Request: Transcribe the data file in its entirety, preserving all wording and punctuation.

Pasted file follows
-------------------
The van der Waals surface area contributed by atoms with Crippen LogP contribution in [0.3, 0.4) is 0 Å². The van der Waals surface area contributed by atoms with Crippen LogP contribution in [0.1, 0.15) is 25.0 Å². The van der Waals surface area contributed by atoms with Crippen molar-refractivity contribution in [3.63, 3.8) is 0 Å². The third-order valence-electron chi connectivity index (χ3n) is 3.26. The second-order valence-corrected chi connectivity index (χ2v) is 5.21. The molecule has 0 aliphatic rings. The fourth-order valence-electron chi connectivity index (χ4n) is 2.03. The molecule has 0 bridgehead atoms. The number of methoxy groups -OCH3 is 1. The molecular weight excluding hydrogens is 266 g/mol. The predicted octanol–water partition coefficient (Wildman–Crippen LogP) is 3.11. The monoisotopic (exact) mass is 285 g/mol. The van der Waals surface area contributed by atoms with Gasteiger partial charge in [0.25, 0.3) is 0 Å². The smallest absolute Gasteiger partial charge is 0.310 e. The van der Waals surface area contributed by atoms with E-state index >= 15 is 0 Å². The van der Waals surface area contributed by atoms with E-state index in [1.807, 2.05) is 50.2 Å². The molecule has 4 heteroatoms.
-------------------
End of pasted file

The van der Waals surface area contributed by atoms with Crippen LogP contribution in [0.3, 0.4) is 0 Å². The van der Waals surface area contributed by atoms with Crippen LogP contribution in [0.1, 0.15) is 25.0 Å². The van der Waals surface area contributed by atoms with Crippen molar-refractivity contribution in [3.63, 3.8) is 0 Å². The third-order valence-electron chi connectivity index (χ3n) is 3.26. The second-order valence-corrected chi connectivity index (χ2v) is 5.21. The molecule has 0 aliphatic rings. The fourth-order valence-electron chi connectivity index (χ4n) is 2.03. The molecule has 0 bridgehead atoms. The number of methoxy groups -OCH3 is 1. The molecular weight excluding hydrogens is 266 g/mol. The predicted octanol–water partition coefficient (Wildman–Crippen LogP) is 3.11. The monoisotopic (exact) mass is 285 g/mol. The van der Waals surface area contributed by atoms with Gasteiger partial charge in [0.25, 0.3) is 0 Å². The smallest absolute Gasteiger partial charge is 0.310 e. The van der Waals surface area contributed by atoms with E-state index >= 15 is 0 Å². The van der Waals surface area contributed by atoms with E-state index in [1.807, 2.05) is 50.2 Å². The molecule has 4 heteroatoms.